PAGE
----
From a financial perspective, the EU also has a lot to lose, because the UK was a net contributor to the bloc. That means, the BBC explains, that it used to contribute “more to the EU budget than they received back from it.” In fact, in 2017, the U.K.’s net contribution to the EU budget was 7.43 billion euros — second only to Germany, which contributed 12.8 billion euros.

Could COVID-19 trigger the EU’s collapse?

The exit of the U.K. alone was not enough to dissolve the EU, but the sentiments that led to Brexit can be found in many European nations. If such countries as France, Italy, and Germany end up leaving, too, the EU could very well dissolve.

And, as the coronavirus spreads across Europe, there are mounting fears that it may be on the verge of collapsing.

In light of the pandemic, Hungary’s far-right prime minister, Viktor Orbàn, in April got parliament to pass what the Globe’s Doug Saunders describes as an “‘emergency’ law that suspends all elections and allows him to rule by decree, bypass democratic institutions and courts, and imprison anyone who complains.” And, as he notes, “It has no end date.” Despite the fact that the Council of the European Union has legislative powers, EU officials could only watch as this erosion of democratic principles took place within the bloc. Europeans now have another reason to question the effectiveness of the EU.

But that’s not all.

In March, as Italy was fighting the worst of its battle against COVID-19, it asked for doctors and medical supplies from other EU countries. Its request was turned down. Russia, China, and Cuba were the ones that ended up coming to the rescue. As Reguly observed, “the sight of convoys of Russian military trucks on Italian roads would have been unimaginable in a NATO country only a few weeks ago.”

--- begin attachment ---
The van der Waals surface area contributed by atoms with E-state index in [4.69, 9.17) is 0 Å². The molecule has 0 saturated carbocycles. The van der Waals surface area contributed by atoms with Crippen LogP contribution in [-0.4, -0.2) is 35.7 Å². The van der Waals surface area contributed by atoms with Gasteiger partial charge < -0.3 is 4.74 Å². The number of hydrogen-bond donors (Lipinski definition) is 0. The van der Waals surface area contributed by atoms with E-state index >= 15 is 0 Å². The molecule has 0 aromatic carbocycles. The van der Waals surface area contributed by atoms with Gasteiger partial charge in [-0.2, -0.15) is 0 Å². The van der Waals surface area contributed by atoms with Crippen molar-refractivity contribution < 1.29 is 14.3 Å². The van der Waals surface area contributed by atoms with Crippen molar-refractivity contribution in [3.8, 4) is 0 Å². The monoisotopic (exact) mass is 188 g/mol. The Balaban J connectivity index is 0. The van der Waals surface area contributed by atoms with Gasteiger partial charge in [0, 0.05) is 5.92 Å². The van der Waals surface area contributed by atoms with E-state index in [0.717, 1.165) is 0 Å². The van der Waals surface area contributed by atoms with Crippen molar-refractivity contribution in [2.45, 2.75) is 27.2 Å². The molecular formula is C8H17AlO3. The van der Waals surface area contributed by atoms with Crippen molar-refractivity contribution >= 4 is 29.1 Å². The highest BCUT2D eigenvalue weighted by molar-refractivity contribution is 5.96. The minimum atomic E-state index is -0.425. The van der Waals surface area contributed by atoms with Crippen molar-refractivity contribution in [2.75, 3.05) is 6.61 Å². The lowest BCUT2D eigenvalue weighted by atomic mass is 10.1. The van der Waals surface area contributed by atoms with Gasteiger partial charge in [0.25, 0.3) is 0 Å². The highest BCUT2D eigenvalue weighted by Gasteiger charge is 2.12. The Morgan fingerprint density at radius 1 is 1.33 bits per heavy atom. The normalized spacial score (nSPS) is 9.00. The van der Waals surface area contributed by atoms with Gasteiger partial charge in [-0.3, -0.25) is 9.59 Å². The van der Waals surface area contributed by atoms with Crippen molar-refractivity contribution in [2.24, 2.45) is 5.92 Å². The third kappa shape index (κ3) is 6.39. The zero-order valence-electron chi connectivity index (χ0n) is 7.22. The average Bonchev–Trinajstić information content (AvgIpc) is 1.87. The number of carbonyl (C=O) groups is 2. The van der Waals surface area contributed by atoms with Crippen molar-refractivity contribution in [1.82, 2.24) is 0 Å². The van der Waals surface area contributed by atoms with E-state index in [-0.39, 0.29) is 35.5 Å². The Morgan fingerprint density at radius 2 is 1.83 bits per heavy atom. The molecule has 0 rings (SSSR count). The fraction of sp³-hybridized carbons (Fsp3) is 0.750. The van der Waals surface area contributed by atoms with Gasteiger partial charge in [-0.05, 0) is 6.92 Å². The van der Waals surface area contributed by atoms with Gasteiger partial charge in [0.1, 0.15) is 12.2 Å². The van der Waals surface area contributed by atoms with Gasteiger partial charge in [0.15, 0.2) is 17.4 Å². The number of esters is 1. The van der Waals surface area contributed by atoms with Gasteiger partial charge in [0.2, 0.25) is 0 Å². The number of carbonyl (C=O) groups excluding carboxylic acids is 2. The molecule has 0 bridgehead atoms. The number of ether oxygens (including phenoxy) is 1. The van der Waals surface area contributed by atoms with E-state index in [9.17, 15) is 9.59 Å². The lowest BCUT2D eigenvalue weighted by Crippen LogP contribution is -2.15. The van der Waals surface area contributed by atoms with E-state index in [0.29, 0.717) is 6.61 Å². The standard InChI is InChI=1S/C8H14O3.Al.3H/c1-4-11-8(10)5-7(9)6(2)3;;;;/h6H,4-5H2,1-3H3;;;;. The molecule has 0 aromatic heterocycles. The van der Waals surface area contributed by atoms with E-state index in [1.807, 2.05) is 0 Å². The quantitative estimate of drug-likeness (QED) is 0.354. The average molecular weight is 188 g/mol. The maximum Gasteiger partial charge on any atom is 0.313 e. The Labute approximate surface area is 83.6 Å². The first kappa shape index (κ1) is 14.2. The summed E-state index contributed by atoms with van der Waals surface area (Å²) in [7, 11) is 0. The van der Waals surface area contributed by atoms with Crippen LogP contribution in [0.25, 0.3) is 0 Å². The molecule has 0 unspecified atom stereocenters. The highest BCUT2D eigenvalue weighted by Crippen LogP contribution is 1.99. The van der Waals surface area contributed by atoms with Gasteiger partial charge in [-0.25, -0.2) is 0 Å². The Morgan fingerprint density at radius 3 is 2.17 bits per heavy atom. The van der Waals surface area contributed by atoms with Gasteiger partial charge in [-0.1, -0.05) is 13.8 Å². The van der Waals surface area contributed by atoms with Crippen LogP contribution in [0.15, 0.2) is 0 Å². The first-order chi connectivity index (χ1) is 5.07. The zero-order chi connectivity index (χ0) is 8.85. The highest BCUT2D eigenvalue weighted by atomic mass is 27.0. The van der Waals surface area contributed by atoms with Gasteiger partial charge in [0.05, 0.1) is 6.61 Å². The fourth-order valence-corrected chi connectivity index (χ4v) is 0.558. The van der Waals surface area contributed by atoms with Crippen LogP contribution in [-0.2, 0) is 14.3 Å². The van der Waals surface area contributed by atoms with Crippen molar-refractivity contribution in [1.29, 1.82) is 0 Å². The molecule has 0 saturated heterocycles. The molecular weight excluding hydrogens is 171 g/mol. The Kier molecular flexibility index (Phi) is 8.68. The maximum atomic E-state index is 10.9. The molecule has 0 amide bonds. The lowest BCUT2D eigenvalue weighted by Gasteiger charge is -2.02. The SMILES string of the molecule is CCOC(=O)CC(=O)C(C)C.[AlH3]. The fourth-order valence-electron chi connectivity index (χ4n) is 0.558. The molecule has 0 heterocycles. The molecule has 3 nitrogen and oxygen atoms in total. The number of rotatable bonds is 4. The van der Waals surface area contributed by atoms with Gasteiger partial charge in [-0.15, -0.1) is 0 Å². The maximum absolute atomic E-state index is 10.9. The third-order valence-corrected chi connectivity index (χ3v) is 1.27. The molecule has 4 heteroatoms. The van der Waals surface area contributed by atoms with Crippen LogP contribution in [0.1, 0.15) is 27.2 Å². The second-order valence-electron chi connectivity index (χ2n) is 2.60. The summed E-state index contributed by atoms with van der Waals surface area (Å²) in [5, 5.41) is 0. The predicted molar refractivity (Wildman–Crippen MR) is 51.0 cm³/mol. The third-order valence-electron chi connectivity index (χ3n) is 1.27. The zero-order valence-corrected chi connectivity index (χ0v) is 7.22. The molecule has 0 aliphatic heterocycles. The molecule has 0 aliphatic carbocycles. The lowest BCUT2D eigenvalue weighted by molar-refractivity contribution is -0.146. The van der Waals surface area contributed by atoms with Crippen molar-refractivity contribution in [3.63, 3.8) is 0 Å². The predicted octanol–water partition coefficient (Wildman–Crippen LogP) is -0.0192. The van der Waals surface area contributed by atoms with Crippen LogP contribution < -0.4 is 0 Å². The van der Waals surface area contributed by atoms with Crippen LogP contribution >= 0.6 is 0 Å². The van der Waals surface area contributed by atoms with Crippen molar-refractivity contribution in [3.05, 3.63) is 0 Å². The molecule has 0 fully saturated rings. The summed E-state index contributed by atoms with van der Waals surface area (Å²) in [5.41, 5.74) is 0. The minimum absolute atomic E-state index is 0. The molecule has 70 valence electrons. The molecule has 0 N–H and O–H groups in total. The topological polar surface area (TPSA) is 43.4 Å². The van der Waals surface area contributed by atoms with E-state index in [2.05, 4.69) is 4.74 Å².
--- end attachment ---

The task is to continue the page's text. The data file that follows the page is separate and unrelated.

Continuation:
Goldman Sachs expects a decline of 11.6 per cent in Italy’s GDP. The country is, Reguly writes, “the EU’s third-biggest economy and its economic destruction would bring down banks, industries and businesses across the continent.” Clearly, Italy doesn’t just need the EU’s medical help ­– it needs financial help as well.

One solution would be for the European Central Bank to provide all eurozone governments, including Italy, with direct monetary financing — the distribution of large amounts of euros on a per capita basis. That would be, Reguly wrote in April, like “helicopter money for national treasuries, not citizens.”

Italy has also been pushing for the pooling of debt of all eurozone countries through so-called corona bonds. However, Germany, the Netherlands, Austria, and Finland have strongly opposed this solution. As a May article from The Economist discusses, mutualized debt “is a no-no for much of the German establishment [while it is] the holy grail for southern Europe.”  Furthermore, Reguly notes, “wealthy northern European countries … consider common debt an unwarranted reward for the southern European countries who failed to get their acts together.”

If the EU doesn’t step up to help countries in need during the largest crisis the continent has seen since the Second World War, that will add fuel to anti-EU sentiments. Indeed, according to a 2018 European Commission poll, only 44 per cent of Italians wanted to remain.

The collapse of the EU would hand only more influence to authoritarian powers such as China and Russia — after all, they provided help to European countries when allies wouldn’t.

So what could help turn the tide to avert a collapse?

Only time can tell. But one hopes that decisions will be based on rational considerations rather than fear-mongering.

The European experiment depends on it.